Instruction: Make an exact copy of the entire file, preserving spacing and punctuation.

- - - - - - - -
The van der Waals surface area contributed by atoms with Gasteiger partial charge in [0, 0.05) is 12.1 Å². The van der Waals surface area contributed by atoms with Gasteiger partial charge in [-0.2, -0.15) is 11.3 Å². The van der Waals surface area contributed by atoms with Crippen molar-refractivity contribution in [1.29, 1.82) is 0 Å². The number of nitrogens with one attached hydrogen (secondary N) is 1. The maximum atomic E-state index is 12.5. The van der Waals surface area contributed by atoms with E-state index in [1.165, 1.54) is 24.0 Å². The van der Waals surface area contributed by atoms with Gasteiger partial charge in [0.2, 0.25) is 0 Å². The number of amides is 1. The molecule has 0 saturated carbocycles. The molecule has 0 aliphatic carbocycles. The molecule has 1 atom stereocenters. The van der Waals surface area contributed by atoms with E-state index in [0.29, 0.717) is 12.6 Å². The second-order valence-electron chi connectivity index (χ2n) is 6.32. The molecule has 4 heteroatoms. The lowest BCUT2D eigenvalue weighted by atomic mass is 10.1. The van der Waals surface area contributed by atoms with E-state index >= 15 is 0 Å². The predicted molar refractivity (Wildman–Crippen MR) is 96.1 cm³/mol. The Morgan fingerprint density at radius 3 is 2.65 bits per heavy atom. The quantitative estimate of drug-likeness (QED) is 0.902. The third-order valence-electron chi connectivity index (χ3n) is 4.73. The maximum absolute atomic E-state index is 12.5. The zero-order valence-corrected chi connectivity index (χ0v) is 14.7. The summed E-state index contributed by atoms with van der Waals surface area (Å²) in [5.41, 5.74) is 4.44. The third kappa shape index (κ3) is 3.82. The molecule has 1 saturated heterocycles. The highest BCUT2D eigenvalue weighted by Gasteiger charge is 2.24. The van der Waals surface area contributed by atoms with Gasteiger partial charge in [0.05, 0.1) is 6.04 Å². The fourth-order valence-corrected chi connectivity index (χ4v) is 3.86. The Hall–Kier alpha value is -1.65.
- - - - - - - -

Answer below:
The van der Waals surface area contributed by atoms with Gasteiger partial charge in [0, 0.05) is 12.1 Å². The van der Waals surface area contributed by atoms with Gasteiger partial charge in [-0.2, -0.15) is 11.3 Å². The van der Waals surface area contributed by atoms with Crippen molar-refractivity contribution in [1.29, 1.82) is 0 Å². The number of nitrogens with one attached hydrogen (secondary N) is 1. The maximum atomic E-state index is 12.5. The van der Waals surface area contributed by atoms with E-state index in [1.165, 1.54) is 24.0 Å². The van der Waals surface area contributed by atoms with Gasteiger partial charge in [0.2, 0.25) is 0 Å². The number of amides is 1. The molecule has 0 saturated carbocycles. The molecule has 0 aliphatic carbocycles. The molecule has 1 atom stereocenters. The van der Waals surface area contributed by atoms with E-state index in [0.29, 0.717) is 12.6 Å². The second-order valence-electron chi connectivity index (χ2n) is 6.32. The molecule has 4 heteroatoms. The lowest BCUT2D eigenvalue weighted by atomic mass is 10.1. The van der Waals surface area contributed by atoms with E-state index >= 15 is 0 Å². The predicted molar refractivity (Wildman–Crippen MR) is 96.1 cm³/mol. The Morgan fingerprint density at radius 3 is 2.65 bits per heavy atom. The quantitative estimate of drug-likeness (QED) is 0.902. The third-order valence-electron chi connectivity index (χ3n) is 4.73. The maximum absolute atomic E-state index is 12.5. The zero-order valence-corrected chi connectivity index (χ0v) is 14.7. The summed E-state index contributed by atoms with van der Waals surface area (Å²) in [5.41, 5.74) is 4.44. The third kappa shape index (κ3) is 3.82. The molecule has 1 saturated heterocycles. The highest BCUT2D eigenvalue weighted by Gasteiger charge is 2.24. The van der Waals surface area contributed by atoms with Gasteiger partial charge in [0.05, 0.1) is 6.04 Å². The fourth-order valence-corrected chi connectivity index (χ4v) is 3.86. The Hall–Kier alpha value is -1.65.